Wednesday, August 10, 2011


Glacier Ranger Station

I feel a fleeting claustrophobic panic as I try to find the armholes of the full-length drysuit that fits more like a straight jacket, with an innertube collar. I suspect it’s overkill, so I decide on the bright yellow Kokatat jacket instead, which has rubberized cuffs but a more forgiving velcro adjustable neckline. It will prove waterproof and comfortable. All the other gear I’m borrowing from the Forest Service, including a tent, sleeping bag and pad, bear spray and headnet, are stowed into a huge duffel bag. I am trained on protocol in using my marine radio and then take a seat in a cubicle in the basement of the Glacier Ranger Station to fill out the paperwork which will make me the first Artist in Residence in Prince William Sound, Voices of the Wilderness program.
Barbara easily picks up the duffel and hands it over to me. I try to pretend I’m not struggling to hoist it over my shoulder and we walk across the parking lot to my room in the bunkhouse. Barbara checks over the gear I’ve brought in two 20 liter dry bags from Providence, RI. She had sent me a very helpful gear list, so I’m pretty well prepared. My new shiny brown rubber Xtratuff boots get the nod, a few extras are weeded out, and I add my gear to the bulging duffel.
We then jump into a Forest Service SUV and head north on the Seward Highway to the nearest supermarket to buy our food. Barbara has made a list and has the planning down to a science—lunches and dinners and snacks for 7 days of kayaking and camping, with a few extra meals in case we are stranded by weather. We buy nuts, energy bars, chocolate—all the food we couldn’t get away with eating if we were not going to be constantly moving, hauling and paddling. Still, it seems like an awful lot of food, but I have underestimated the appetite that we will have. Back at the bunkhouse I follow Barbara’s orders for discarding packaging, chopping and prepping. Like puzzle pieces, she fits it all into half a dozen large heavy plastic canisters — “Bear Cans”.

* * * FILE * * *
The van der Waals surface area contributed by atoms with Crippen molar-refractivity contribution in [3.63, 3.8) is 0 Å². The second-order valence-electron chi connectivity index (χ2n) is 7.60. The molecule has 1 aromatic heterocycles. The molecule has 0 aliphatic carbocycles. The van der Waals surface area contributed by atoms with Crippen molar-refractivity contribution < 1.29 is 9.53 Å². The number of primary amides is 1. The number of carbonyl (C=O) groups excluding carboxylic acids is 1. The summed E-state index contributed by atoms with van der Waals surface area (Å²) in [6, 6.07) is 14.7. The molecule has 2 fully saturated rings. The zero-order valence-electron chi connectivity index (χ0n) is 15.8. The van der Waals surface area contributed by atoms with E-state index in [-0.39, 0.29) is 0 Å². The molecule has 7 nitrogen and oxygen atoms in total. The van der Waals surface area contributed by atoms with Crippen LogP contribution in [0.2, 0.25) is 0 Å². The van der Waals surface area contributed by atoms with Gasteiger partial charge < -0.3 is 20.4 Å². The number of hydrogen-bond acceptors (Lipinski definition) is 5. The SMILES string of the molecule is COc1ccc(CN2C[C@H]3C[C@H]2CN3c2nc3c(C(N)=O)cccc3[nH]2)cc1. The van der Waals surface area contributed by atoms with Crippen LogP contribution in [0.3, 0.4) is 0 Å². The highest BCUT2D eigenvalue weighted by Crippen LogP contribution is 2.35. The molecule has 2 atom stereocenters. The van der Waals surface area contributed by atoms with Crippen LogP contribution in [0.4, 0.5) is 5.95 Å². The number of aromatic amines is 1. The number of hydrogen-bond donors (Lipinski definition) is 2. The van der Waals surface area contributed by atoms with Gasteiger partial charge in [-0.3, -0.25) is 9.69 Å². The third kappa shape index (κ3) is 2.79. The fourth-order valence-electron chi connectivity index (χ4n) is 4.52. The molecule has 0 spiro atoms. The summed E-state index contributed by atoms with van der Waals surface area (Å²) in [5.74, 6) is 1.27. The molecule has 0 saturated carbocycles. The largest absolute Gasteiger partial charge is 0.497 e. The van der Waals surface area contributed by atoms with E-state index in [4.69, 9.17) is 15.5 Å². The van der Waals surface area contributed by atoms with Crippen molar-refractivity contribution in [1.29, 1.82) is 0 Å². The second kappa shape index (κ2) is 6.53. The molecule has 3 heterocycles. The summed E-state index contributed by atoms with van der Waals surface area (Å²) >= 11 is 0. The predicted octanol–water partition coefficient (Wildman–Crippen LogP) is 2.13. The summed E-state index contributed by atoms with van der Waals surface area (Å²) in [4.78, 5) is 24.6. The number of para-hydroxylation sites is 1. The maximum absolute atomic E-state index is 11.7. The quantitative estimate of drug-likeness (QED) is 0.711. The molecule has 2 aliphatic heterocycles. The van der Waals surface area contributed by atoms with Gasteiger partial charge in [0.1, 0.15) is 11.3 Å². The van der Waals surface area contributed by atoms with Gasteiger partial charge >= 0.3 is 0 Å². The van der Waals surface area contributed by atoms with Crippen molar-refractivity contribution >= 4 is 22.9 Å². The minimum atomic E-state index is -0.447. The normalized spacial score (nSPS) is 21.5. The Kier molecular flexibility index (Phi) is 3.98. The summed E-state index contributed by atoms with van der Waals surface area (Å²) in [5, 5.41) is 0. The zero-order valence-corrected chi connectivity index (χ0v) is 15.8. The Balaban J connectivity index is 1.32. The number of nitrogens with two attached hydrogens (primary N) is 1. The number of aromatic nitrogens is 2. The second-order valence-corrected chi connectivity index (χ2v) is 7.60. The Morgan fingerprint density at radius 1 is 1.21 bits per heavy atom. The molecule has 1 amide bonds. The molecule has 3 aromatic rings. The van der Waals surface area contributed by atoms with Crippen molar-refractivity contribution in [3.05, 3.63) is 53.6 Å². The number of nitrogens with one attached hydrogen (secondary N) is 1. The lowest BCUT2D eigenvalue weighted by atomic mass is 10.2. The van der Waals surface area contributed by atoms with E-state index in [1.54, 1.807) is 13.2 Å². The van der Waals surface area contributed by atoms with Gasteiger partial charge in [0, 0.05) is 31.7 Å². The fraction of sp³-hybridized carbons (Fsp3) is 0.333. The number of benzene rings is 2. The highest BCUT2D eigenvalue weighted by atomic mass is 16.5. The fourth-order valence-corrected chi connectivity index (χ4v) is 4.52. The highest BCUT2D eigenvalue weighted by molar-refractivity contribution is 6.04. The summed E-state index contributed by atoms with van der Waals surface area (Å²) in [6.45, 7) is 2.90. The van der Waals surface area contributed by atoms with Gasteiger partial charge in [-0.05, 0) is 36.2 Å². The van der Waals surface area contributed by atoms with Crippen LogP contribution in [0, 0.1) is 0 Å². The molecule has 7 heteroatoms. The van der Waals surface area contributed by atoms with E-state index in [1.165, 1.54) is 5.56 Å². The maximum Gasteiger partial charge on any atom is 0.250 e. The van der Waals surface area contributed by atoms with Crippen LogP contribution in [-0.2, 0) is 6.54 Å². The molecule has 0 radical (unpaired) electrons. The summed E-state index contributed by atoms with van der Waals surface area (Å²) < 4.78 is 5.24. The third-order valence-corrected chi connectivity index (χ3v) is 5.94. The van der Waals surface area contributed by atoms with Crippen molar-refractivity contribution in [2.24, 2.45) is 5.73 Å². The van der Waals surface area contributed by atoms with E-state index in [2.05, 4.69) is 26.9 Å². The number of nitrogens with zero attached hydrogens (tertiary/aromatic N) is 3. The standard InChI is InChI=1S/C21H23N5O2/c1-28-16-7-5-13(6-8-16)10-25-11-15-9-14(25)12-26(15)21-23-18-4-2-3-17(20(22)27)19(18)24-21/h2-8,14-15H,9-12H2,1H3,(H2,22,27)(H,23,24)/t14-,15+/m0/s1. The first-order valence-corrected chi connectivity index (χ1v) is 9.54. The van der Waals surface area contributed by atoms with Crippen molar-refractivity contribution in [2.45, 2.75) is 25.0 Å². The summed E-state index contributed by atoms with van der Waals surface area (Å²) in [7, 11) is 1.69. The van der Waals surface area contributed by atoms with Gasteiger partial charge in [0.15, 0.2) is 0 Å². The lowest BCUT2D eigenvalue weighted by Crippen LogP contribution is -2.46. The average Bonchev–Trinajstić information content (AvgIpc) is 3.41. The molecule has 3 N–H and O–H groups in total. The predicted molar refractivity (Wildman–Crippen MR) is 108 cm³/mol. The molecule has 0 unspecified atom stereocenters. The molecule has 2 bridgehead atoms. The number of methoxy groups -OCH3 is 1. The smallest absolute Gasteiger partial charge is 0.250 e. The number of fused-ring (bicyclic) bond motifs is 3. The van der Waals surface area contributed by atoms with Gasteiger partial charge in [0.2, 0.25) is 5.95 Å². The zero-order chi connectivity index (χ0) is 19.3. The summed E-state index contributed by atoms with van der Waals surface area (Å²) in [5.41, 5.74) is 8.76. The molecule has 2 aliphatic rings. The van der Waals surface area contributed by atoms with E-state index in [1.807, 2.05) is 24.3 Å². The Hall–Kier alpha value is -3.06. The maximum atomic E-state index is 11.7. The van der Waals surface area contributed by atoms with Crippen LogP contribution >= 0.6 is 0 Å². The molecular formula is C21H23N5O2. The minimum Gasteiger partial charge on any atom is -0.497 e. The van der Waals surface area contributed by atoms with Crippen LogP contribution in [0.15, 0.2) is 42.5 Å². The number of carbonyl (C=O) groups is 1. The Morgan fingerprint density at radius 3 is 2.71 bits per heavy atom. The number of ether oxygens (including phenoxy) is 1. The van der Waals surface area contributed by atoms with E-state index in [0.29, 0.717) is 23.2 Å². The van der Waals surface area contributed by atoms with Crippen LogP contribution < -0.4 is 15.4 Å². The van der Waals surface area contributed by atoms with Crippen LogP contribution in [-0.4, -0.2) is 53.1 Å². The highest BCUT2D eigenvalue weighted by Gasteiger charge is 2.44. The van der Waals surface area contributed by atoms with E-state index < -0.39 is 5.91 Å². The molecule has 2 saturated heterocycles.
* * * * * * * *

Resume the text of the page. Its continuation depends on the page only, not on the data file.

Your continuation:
Then it’s time for me to pack up my gear, compressing extra clothes in my drybags, sealing art supplies in ziplock bags, and picking my clothes for our first day in the field. We are leaving early in the morning so I turn in with the sun still shining.

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